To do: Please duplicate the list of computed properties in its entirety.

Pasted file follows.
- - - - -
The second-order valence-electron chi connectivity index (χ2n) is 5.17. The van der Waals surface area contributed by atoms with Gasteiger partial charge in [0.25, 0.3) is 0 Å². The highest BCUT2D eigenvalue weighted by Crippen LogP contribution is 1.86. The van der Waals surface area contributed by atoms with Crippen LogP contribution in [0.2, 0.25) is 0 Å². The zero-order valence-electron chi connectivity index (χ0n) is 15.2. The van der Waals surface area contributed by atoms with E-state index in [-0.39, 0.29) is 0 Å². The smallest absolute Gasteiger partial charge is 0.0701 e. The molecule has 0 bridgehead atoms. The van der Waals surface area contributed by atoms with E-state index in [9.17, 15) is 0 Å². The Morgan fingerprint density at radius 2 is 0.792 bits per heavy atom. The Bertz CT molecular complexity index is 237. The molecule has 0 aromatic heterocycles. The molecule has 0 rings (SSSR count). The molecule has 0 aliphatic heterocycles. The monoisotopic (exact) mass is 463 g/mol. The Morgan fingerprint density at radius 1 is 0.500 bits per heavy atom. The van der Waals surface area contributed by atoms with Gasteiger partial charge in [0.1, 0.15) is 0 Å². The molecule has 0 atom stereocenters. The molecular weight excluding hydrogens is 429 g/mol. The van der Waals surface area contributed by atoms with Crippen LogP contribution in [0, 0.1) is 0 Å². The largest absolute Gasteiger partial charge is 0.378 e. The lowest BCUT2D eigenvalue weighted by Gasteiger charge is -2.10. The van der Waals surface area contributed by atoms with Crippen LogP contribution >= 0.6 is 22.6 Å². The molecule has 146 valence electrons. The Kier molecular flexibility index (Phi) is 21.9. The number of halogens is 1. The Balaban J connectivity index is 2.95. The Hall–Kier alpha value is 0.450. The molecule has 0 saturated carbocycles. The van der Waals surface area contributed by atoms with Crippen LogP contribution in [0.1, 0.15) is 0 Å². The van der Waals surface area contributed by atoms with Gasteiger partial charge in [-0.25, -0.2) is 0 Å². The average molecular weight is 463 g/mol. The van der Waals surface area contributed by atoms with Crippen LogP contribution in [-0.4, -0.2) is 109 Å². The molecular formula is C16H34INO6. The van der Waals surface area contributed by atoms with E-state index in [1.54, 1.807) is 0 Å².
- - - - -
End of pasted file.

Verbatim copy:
The second-order valence-electron chi connectivity index (χ2n) is 5.17. The van der Waals surface area contributed by atoms with Gasteiger partial charge in [0.25, 0.3) is 0 Å². The highest BCUT2D eigenvalue weighted by Crippen LogP contribution is 1.86. The van der Waals surface area contributed by atoms with Crippen LogP contribution in [0.2, 0.25) is 0 Å². The zero-order valence-electron chi connectivity index (χ0n) is 15.2. The van der Waals surface area contributed by atoms with E-state index in [-0.39, 0.29) is 0 Å². The smallest absolute Gasteiger partial charge is 0.0701 e. The molecule has 0 bridgehead atoms. The van der Waals surface area contributed by atoms with E-state index in [9.17, 15) is 0 Å². The Morgan fingerprint density at radius 2 is 0.792 bits per heavy atom. The Bertz CT molecular complexity index is 237. The molecule has 0 aromatic heterocycles. The molecule has 0 rings (SSSR count). The molecule has 0 aliphatic heterocycles. The monoisotopic (exact) mass is 463 g/mol. The Morgan fingerprint density at radius 1 is 0.500 bits per heavy atom. The van der Waals surface area contributed by atoms with Gasteiger partial charge in [0.1, 0.15) is 0 Å². The molecule has 0 atom stereocenters. The molecular weight excluding hydrogens is 429 g/mol. The van der Waals surface area contributed by atoms with Crippen LogP contribution in [0, 0.1) is 0 Å². The largest absolute Gasteiger partial charge is 0.378 e. The lowest BCUT2D eigenvalue weighted by Gasteiger charge is -2.10. The van der Waals surface area contributed by atoms with Crippen LogP contribution >= 0.6 is 22.6 Å². The molecule has 146 valence electrons. The Kier molecular flexibility index (Phi) is 21.9. The number of halogens is 1. The Balaban J connectivity index is 2.95. The Hall–Kier alpha value is 0.450. The molecule has 0 saturated carbocycles. The van der Waals surface area contributed by atoms with Crippen LogP contribution in [0.1, 0.15) is 0 Å². The van der Waals surface area contributed by atoms with Gasteiger partial charge in [-0.25, -0.2) is 0 Å². The average molecular weight is 463 g/mol. The van der Waals surface area contributed by atoms with Crippen LogP contribution in [-0.4, -0.2) is 109 Å². The molecular formula is C16H34INO6. The van der Waals surface area contributed by atoms with E-state index in [1.54, 1.807) is 0 Å².